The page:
I drove six hours north on Friday to meet with an old friend in Florence, Oregon. She drove six hours south from where she lives in Washington state. We spent two nights in a comfy cabin and had approximately 24 waking hours to talk and catch each other up on our lives and what is happening in our respective families and children, she has an 8-year-old son and a 3 1/2 year old daughter and I have 4-year-old twin daughters.

We have been friends since 1993 when we met in Aix-en-Provence, France. I was studying French as part of a University exchange program. Already fluent in Spanish, she was independently studying at the same institute to improve her French, as she was working for a British publisher there in France. We were in the same class and became friends. I had come with a large posse of Californian college students. She was there essentially on her own and while she originally came from Texas she had already lived in Mexico and Spain. I immediately admired her independence and her gift in speaking languages.

When I decided to extend my stay in France past the standard one-year commitment I had to find a new apartment and roommate and my friend Karin was also seeking a new place as she was staying on in France too. We became roommates and spent another half year living in France together. We witnessed one another's falling in love, her with an Italian and myself with a Moroccan. She was incredibly supportive when my Moroccan fiance died in a car accident and I tried to be supportive when she and her Italian parted ways.

Our life journeys continued in other parts of the world. I returned to California and she moving to Baltimore, Maryland. She came to California to visit me and then entered an MBA program in Italy where she met her husband who is Colombian. She moved with him to Argentina and then to Miami after they married in 1999. I flew to visit them in Florida when she was pregnant with her first child. They moved to Tennessee and then eventually to the state of Washington. Both of us being on the west coast now has made it easier for us to see one another once a year these past three years.

This past weekend we talked about our friendship and reminded each other what we admire about one another. We are the same and yet different. We have shared international experiences and a love of travel. We have both dated foreign men. We are both now married and have had children. We have both had our struggles with adjusting to being a mommy and have supported each other with our understanding and supportive words and nods of knowing. We also share certain social values, views on parenting and life in general that continue to fill out the nuances of our friendship. We also always remember one another's birthday.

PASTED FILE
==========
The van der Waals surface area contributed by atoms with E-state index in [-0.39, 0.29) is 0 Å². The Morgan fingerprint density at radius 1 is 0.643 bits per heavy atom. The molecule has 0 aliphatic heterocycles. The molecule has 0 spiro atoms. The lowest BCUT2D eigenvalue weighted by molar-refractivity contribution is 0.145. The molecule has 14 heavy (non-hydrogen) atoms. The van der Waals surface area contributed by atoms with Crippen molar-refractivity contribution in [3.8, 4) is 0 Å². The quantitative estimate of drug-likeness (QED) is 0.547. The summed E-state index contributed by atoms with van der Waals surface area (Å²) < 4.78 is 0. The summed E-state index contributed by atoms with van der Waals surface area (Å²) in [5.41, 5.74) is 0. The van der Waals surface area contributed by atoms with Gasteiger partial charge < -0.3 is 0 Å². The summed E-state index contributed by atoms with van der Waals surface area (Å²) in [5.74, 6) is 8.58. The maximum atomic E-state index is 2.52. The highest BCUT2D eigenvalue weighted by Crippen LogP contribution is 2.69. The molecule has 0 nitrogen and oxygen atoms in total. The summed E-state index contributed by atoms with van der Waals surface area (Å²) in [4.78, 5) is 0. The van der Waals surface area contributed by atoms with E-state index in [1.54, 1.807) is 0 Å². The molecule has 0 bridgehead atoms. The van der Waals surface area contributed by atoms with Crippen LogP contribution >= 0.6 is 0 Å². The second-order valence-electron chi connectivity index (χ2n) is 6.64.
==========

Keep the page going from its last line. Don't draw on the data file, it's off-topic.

What are your thoughts on friendship? Do you have a best friend or a close group of friends? Have you ever experienced the painful loss of a friendship? Do you have any tips on keeping a long-term friendship alive and well?

Here are some interesting books that touch upon women's friendships and relationships:

The 7 Aspects of Sisterhood by Debra J. Gawrych

Sacred Circles: A Guide to Creating Your Own Women's Spirituality Group by Robin Deen Carnes and Sally Craig

Queen of Your Own Life: The Grown-Up Woman's Guide to Claiming Happiness and Getting the Life You Deserve by Kathy Kinney and Cindy Ratzlaff

Best Friends Forever: Surviving A Breakup with Your Best Friend by Irene S. Levine, PhD

Lastly here is a poem by Rev. Melissa M. Bowers

Praise to the Women on My Journey

To the women on my journey

Who showed me the ways to go and ways not to go,

Whose strength and compassion held up a torch of light
  And beckoned me to follow,

Whose weakness and ignorance darkened the path and
  Encouraged me to turn another way,

To the women on my journey

Who showed me how to live and how not to live,

Whose grace, success and gratitude lifted me...

To the women on my journey

Who showed me what I am and what I am not,

Whose love, encouragement and confidence held me
  Tenderly and nudged me gently

Whose judgment, disappointment and lack of faith called
  Me to deeper levels of commitment and resolve.

To the women on my journey who taught me love by
  Means of both darkness and light,

To these women I say bless you and thank you from the
depths of my heart, for I have been healed and set free
through your joy and through your sacrifice.

Monday, July 12, 2010

Mojo Monday ~ Literature